Q & A
Here are some responses to questions I was asked about Cliffhanger’s main protagonist Al Greenwood, and some insight into what inspires me. You can ask me anything over on twitter too.
Tell us a little bit about your character Al Greenwood and the books in which he is featured?
Al is not a good man. He is an angry man, angry with life. He loved his mother, but she died. He’s never really loved anyone else. His feelings for Audrey are mixed up. It’s why he adores the Leonard Cohen album Songs of Love and Hate. Al and Audrey both like their curry hot and fiery, uncomfortable as hell, despise those who can’t take it. Cold shivers and beads of sweat are the norm. Their emotions are violent, occasionally uncontrollable. They live in a bungalow, but could tear it apart with their bare hands. He feels trapped. She feels trapped. He doesn’t know by what but he feels trapped. She knows by what. He is consumed by doubt and self-loathing, though could never admit it (not yet anyway). Audrey is consumed just by loathing. He would probably like to die with flames raging. Audrey doesn’t think about death at all.
What is the inspiration for your books?
Inspiration (probably a too grand a word. A hint of something would be more appropriate, a spark that sets the writing mind alight) comes unexpectedly and at any time. For a novel called Island Madness (written under my real name Tim Binding it was a wartime photograph of a Channel Island girl and three German Officers. For A Perfect Execution it was an obituary of Britain’s last hangman. For Cliffhanger I just had the voice of Al, deciding to kill his wife. I wrote the first short chapter in about ten minutes
Tell us about the role of music in your books?
Usually music doesn’t play much of a role. There is an irritating tendency in novels for the authors to signal the period the books set in by someone switching on the radio and the appropriate song delivered out of the loudspeaker. It’s a lazy device. Songs don’t really help bring a time to life, Language does. In Cliffhanger, unusually for me, music is mentioned, but only referred to. Al likes Wagner and Leonard Cohen. His neighbour, was, in her youth a dedicated groupie, and later, her husband was rock and roll manager. So there are references. That’s about as far as it goes, though Al has an irrational hatred for ‘Happy Talk’ and ‘Mountain Greenery.’
Is location important for you?
In my books, nearly always.
My mother had a bungalow in West Lulworth, just up the road from Lulworth Cove. In the 50’s and 6’s we’d spend the whole of the summer holidays there. It was a rural community. The difference between rural Dorset and suburban Hertfordshire was very great. So the book is set around a fictional Lulworth, but the topography is much the same…the Bindon Hill which features in all the books, I could see out of my bedroom window. There used to be a little coastguard hut perched on the edge of the cove. I’ve used that too. A paddle steamer used to come in twice a day from Weymouth. I couldn’t use that. It had long gone.
How would you describe your writing style?
It’s not for me to define it. What I could say is that in these books the style is a reflection of Al’s character – for all three books are told in his voice. So the style, the content, the punctuation, the cadence, is dictated by him. ( The action too when I come to think about it . ) ( There is only one other book of mine carries a similar weight -– that is Man Overboard, novel about the life of Buster Crabbe, the wartime frogman who disappeared in Portsmouth under mysterious circumstances in 1956, while diving under the Russian battleship bringing Khrushchev on his first visit to the West.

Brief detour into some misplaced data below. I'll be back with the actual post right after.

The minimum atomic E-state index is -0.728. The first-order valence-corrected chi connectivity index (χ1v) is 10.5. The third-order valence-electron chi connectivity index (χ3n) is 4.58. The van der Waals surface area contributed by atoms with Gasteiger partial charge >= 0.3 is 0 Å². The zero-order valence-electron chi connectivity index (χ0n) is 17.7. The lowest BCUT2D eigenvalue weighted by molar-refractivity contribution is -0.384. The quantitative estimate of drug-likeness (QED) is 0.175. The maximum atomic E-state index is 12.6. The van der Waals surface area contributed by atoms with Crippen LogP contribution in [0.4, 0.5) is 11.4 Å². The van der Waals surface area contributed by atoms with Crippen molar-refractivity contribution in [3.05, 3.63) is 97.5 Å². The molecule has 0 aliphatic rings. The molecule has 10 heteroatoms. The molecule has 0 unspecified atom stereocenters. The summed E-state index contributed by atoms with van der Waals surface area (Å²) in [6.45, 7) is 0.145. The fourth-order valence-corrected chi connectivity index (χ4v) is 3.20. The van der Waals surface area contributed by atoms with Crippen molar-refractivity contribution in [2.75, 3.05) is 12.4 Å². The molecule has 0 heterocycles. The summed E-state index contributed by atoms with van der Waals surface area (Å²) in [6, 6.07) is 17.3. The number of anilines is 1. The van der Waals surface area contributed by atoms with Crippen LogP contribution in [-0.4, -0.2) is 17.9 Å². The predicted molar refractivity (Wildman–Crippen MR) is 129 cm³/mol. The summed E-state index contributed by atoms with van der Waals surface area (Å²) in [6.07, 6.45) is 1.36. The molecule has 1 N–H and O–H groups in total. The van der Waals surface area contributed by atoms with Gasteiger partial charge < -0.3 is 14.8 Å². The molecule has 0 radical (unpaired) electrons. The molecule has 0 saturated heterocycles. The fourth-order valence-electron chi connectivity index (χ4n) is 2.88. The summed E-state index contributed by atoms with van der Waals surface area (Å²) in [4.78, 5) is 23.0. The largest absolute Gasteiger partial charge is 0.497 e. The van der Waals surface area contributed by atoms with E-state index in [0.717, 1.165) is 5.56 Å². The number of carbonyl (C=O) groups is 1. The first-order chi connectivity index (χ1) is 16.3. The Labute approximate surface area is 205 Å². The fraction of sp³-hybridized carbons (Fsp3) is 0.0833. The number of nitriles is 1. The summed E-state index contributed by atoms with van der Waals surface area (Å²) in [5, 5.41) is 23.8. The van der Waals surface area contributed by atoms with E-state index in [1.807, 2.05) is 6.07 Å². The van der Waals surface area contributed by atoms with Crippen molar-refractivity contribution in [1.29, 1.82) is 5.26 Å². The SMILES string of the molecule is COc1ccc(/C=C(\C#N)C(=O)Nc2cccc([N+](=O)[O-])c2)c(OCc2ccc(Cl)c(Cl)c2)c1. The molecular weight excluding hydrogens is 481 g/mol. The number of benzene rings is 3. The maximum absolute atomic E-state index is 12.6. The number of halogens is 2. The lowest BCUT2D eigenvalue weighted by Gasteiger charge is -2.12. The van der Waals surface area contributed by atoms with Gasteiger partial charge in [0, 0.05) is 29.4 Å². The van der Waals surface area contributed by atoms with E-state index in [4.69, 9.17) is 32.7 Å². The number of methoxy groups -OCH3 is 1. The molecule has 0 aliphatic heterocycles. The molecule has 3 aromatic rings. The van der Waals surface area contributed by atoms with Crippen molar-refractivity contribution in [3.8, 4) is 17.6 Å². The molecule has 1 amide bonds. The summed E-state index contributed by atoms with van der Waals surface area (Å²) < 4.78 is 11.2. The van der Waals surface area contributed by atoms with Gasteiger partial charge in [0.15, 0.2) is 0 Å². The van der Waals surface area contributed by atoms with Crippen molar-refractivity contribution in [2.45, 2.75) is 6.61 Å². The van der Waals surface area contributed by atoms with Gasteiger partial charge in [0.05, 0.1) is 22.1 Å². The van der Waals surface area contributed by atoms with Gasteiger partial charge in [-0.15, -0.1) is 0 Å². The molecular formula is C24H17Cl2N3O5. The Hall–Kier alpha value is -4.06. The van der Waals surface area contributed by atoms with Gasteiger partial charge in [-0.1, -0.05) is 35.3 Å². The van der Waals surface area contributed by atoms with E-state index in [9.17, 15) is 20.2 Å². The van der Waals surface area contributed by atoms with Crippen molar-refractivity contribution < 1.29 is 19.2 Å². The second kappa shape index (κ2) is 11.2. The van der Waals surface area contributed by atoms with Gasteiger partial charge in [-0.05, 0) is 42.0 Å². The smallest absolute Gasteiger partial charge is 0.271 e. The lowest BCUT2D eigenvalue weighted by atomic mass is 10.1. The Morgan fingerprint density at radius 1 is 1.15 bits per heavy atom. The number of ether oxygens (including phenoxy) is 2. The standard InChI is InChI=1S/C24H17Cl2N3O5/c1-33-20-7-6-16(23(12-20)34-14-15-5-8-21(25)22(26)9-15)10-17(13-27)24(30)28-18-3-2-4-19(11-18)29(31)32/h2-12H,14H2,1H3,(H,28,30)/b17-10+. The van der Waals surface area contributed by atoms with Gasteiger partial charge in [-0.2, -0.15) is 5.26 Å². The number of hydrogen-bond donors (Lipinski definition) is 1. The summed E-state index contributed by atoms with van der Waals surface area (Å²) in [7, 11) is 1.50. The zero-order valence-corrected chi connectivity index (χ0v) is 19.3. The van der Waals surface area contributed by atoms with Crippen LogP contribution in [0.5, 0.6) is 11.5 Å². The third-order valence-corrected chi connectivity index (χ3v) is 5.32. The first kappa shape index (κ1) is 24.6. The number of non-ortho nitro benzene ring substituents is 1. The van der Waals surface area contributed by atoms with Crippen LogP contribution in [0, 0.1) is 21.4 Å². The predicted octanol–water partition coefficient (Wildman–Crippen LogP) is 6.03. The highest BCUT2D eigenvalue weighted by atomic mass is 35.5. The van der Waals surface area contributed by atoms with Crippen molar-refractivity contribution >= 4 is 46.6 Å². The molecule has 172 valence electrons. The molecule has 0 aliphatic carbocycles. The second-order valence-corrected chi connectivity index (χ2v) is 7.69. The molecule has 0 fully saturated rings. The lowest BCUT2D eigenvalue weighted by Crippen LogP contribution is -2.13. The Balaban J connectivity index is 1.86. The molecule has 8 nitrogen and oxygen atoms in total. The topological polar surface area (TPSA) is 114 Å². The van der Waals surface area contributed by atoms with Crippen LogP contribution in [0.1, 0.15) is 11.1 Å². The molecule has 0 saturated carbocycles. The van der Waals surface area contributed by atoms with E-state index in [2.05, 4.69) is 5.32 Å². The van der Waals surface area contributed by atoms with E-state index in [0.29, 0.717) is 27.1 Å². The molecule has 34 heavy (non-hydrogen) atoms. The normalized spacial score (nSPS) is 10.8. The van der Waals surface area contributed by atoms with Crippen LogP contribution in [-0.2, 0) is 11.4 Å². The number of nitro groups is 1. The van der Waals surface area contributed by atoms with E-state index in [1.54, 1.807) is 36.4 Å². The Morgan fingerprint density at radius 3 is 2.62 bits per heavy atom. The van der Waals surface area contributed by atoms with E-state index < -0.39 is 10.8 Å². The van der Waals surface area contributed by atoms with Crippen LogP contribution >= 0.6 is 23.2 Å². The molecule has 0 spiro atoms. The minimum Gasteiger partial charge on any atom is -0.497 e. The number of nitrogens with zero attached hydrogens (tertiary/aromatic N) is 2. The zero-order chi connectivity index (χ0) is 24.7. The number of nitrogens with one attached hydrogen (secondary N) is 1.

What is your writing routine?
I have a hut at the bottom of a fairly large garden in Kent. It was built specially for me, using (apart from the tin roof) recycled materials. It looks out onto fields. It has green French windows. Inside there is a table, a stove for winter, a good back supporting chair a kettle , a CD player and armchair for Walter (one Bedlington) to sit on. Billy (the other, older Bedlington) prefers the armchair on the veranda outside. My day when I am working? I get up, have breakfast (read the paper) walkout the door and go to work. Generally 9.30 to 6 with a lunch break, sometimes at the house, sometimes, brought back up to the hut. I go to work, like everybody else. Later at night, I sit up in bed and correct the day’s work (by hand).
Do you find it easy to write?
Easy? Sometimes yes, sometimes no. With Al (and Crabbe) if it wasn’t always easy it was most of the time fluid – I knew how to say it. I had the character, I had the voice, Whatever he got himself into, I knew how he’d react, what he thought about things. The books are quite intricately plotted – but I never work out the plot beforehand – just trust the character. They usually know where they should go- even if they don’t.
What got you into writing?
I was an editor for a time – first at Picador UK and then at Penguin UK. I worked with a lot of gifted (and some not so gifted) authors – some made the grade, some didn’t. I loved all of it (and, I think, got quite good at it). Being an editor is all about making the book the author wants even better. That’s it. It’s their book, their style, their intention. Your job is to help them get it into the best shape possible. If they were any good, they knew what needed to be done anyway – just needed to be told. When Penguin left me, I decided not to go back into the publishing world but to give it ago myself. That was in 1989. I’m still giving it a go.
What advice would you give to aspiring writers?
Little and often is better than a lot once in a blue moon. You need to keep the rhythm going. So even if it’s only an hour a day, you’re staying familiar with it, keeping it warm. Leave it alone for too long and it’s like starting an engine after a deep frost.